A breakdown of all my food photography equipment including camera, lenses, tripod, backgrounds and artificial lights. Packed with extra tips to stop you from making common mistakes when buying photography gear.
Let’s start my food photography gear overview with the most obvious element, the camera.
I take all my photos with my trusted and beloved Canon 6D.
It’s not a new model, but it’s still one of the most iconic Canon cameras out there, famed for its quality and durability.
Canon 6D is a full-frame, 20-megapixel camera with a compact body, making it easy to carry around on shoots and simple to store.
You can get the newer version of Canon 6D here.
I love my Canon 6D because it performs very well in low light conditions. It's also excellent for other types of photography like portrait, wedding and nature photography, making it a fantastic all-rounder.
One of its drawbacks is that it doesn’t provide autofocus with video, making it less suitable for video work. However, I fully believe it still allows you to make fantastic recipe videos such as the one below shot with my Canon 6D and the 50mm lens.
Every food photography kit needs a lens.
My two go-to photography lenses are:
Let’s dig into why.
If I were to choose just one lens for my food photography equipment bag I would undoubtedly go for the Canon 50 mm. It’s often referred to as the nifty-fifty, and for a good reason.
This lens is unbelievably versatile and can work its magic in a huge variety of settings. I’ve used it in cafe and restaurant shoots, a vast majority of my blog images and constantly use it for my client shoots.
Not only is it hugely versatile, it’s also famed for being able to achieve that signature bokeh - that gorgeous blurry effect you see in many food photos. It’s a small, light lens, making it easy to carry around.
Any drawbacks of the 50 mm lens?
- It’s not entirely suitable for close-ups since you won’t be able to get very close to your food.
The 50mm lens with its signature blurry background. Taken with my Canon 50mm lens.
The second lens in my collection is the Sigma 105mm f2.8 Macro.
Sigma 105 is the more cost-effective alternative to the Canon 100mm f2.9 Macro lens. Despite being cheaper, it's an incredibly well-rated lens and has been recommended to me by so many fellow food photographers. Upon buying this lens, I wasn't disappointed at all, although it did take some time getting used to.
It offers something that the 50mm doesn’t - the ability to get that crisp and sharp focus on even the tiniest objects.
This is exactly what makes it so suitable for food photos. Macro food photography is becoming more and more popular as viewers want to get extra close to the food for those delicious, gooey, mouth-watering shots.
Want that gorgeous, detailed shot of the inside of your brownie? Or that amazing close-up of your creamy pasta dish? Then a macro lens will be your next best friend!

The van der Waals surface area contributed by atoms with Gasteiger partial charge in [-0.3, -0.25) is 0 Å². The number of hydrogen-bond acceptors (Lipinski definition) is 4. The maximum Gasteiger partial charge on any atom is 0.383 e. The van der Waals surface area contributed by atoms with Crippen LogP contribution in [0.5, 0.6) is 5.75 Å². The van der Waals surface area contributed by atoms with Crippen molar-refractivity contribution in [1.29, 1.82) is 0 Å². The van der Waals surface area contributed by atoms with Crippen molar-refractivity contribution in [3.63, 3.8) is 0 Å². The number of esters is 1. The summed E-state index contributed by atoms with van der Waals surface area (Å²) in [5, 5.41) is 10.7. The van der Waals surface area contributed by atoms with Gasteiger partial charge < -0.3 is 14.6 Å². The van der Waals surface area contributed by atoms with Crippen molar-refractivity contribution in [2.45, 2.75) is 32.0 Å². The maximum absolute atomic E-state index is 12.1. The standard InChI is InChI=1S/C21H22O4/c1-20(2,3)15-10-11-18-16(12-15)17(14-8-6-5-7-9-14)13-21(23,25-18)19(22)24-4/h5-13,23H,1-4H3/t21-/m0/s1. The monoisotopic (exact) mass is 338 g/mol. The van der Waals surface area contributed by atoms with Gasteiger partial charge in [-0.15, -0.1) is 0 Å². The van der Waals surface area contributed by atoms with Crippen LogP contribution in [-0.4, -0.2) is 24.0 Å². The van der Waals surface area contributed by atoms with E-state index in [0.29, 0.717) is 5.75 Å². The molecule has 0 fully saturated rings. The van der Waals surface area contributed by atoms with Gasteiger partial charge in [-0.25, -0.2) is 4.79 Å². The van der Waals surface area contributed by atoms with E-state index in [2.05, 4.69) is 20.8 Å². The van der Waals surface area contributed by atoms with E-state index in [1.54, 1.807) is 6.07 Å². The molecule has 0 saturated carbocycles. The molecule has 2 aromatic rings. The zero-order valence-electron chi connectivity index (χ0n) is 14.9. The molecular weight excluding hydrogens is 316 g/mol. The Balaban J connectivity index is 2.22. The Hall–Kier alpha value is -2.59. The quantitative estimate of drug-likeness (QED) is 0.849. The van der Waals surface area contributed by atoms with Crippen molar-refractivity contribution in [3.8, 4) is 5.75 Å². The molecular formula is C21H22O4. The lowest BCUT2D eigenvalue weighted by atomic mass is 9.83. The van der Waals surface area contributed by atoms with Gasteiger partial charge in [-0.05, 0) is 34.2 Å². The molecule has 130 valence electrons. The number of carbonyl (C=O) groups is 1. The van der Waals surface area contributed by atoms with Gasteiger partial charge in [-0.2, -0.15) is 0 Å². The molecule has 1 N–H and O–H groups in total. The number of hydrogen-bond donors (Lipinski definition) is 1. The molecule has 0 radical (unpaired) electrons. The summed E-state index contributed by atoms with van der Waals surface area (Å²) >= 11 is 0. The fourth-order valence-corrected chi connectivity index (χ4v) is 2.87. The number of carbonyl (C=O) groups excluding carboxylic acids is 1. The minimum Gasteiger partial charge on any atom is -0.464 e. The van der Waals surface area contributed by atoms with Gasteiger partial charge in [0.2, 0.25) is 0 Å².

Whereas I believe that the 50mm is a much better choice if you’re looking to buy just one lens, a macro lens will be a great additional lens for when you need those close-ups.
A macro lens is perfect for capturing every little detail of your food. Taken with my 105 Sigma macro lens.
Extra tip: there’s absolutely nothing wrong with using your kit lens. A kit lens is the term for a starter lens that usually comes in a box with your new camera. It's inexpensive, but usually proves a great choice for beginners. In fact, that’s exactly how I started out and even did many client shoots using a kit lens.
After buying my camera and my 50mm lens, the next thing on my list was a tripod.
If you’re wondering whether or not to get a tripod for food photography, ask yourself the following questions:
- Do you like including hands in your photos?
- Do you like action shots like drizzles?
- Are you suffering from lower back problems?
- Are you working in low light conditions?
The more questions you’ve answered with a yes, the more you could benefit from getting a tripod.
Having a tripod will make action shots a whole lot easier.
It’s quite obvious that a good tripod makes it easier to incorporate hands and action shots into your work. It frees your hands from holding a camera, allowing you to trigger it with a remote or an app like CameraConnect.
In addition to this, I find that one of its biggest tripod benefits is the ability to take good photos in low light conditions. Having a camera firmly attached and steady in one place will mean you can open your shutter for longer, letting the camera sensor catch more light. Even in darker rooms, this will allow you to get a crisp image without bumping up the ISO and getting that grainy effect.
Similarly, you’ll be able to use smaller aperture which means getting more of your scene in focus. This is particularly important in food photography as you often have a hero dish that takes up a larger part of your scene.
I use my Manfrotto 055XB Tripod with a 494 ball head (find a comparable model here). It’s a little bit on the heavier side, but this is what makes it super sturdy and durable. I’m practically expecting this tripod to outlive me and everyone I know, that’s how heavy duty it is.
In addition to the ball head, some photographers use an extension arm or a C-stand for their overhead shots. This is not currently in my equipment bag, but I'm potentially looking into getting one and will update the post with my review in the future.
Chances are if you ask me about photography gear I will start rambling on about artificial lights.